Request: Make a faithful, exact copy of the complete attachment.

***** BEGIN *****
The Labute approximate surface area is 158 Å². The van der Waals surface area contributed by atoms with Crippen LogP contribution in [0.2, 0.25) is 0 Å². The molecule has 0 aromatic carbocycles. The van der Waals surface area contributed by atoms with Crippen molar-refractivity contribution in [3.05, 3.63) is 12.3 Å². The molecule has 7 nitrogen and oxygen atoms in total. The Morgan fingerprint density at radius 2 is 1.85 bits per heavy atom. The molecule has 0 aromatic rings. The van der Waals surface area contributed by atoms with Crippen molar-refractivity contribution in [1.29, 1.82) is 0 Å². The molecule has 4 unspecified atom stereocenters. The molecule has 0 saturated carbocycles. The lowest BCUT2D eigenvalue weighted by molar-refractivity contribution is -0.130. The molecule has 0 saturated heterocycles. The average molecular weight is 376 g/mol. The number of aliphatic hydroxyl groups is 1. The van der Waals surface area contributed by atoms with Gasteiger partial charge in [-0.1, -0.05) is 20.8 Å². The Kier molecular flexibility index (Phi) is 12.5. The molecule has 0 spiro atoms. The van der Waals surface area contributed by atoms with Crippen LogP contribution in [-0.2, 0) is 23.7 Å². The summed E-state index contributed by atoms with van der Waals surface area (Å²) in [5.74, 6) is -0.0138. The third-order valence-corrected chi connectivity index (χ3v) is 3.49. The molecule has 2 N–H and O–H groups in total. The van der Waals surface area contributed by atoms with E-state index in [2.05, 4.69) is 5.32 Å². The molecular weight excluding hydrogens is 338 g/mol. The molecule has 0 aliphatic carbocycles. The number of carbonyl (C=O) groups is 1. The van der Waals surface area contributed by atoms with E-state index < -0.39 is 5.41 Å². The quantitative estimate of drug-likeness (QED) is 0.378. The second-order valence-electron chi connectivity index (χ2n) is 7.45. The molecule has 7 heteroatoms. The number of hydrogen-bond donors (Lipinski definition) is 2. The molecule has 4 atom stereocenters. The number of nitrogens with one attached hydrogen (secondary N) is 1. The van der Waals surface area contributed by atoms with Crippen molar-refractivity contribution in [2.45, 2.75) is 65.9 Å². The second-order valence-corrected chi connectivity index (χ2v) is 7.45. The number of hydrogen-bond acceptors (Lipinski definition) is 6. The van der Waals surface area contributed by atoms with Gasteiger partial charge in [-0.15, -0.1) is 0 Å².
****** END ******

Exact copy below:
The Labute approximate surface area is 158 Å². The van der Waals surface area contributed by atoms with Crippen LogP contribution in [0.2, 0.25) is 0 Å². The molecule has 0 aromatic carbocycles. The van der Waals surface area contributed by atoms with Crippen molar-refractivity contribution in [3.05, 3.63) is 12.3 Å². The molecule has 7 nitrogen and oxygen atoms in total. The Morgan fingerprint density at radius 2 is 1.85 bits per heavy atom. The molecule has 0 aromatic rings. The van der Waals surface area contributed by atoms with Crippen molar-refractivity contribution in [1.29, 1.82) is 0 Å². The molecule has 4 unspecified atom stereocenters. The molecule has 0 saturated carbocycles. The lowest BCUT2D eigenvalue weighted by molar-refractivity contribution is -0.130. The molecule has 0 saturated heterocycles. The average molecular weight is 376 g/mol. The number of aliphatic hydroxyl groups is 1. The van der Waals surface area contributed by atoms with Gasteiger partial charge in [-0.1, -0.05) is 20.8 Å². The Kier molecular flexibility index (Phi) is 12.5. The molecule has 0 spiro atoms. The van der Waals surface area contributed by atoms with Crippen LogP contribution in [-0.2, 0) is 23.7 Å². The summed E-state index contributed by atoms with van der Waals surface area (Å²) in [5.74, 6) is -0.0138. The third-order valence-corrected chi connectivity index (χ3v) is 3.49. The molecule has 2 N–H and O–H groups in total. The van der Waals surface area contributed by atoms with E-state index in [2.05, 4.69) is 5.32 Å². The molecular weight excluding hydrogens is 338 g/mol. The molecule has 0 aliphatic carbocycles. The number of carbonyl (C=O) groups is 1. The van der Waals surface area contributed by atoms with E-state index < -0.39 is 5.41 Å². The quantitative estimate of drug-likeness (QED) is 0.378. The second-order valence-electron chi connectivity index (χ2n) is 7.45. The molecule has 7 heteroatoms. The number of hydrogen-bond donors (Lipinski definition) is 2. The molecule has 4 atom stereocenters. The number of nitrogens with one attached hydrogen (secondary N) is 1. The van der Waals surface area contributed by atoms with Crippen molar-refractivity contribution in [2.45, 2.75) is 65.9 Å². The second-order valence-corrected chi connectivity index (χ2v) is 7.45. The number of hydrogen-bond acceptors (Lipinski definition) is 6. The van der Waals surface area contributed by atoms with Gasteiger partial charge in [-0.15, -0.1) is 0 Å².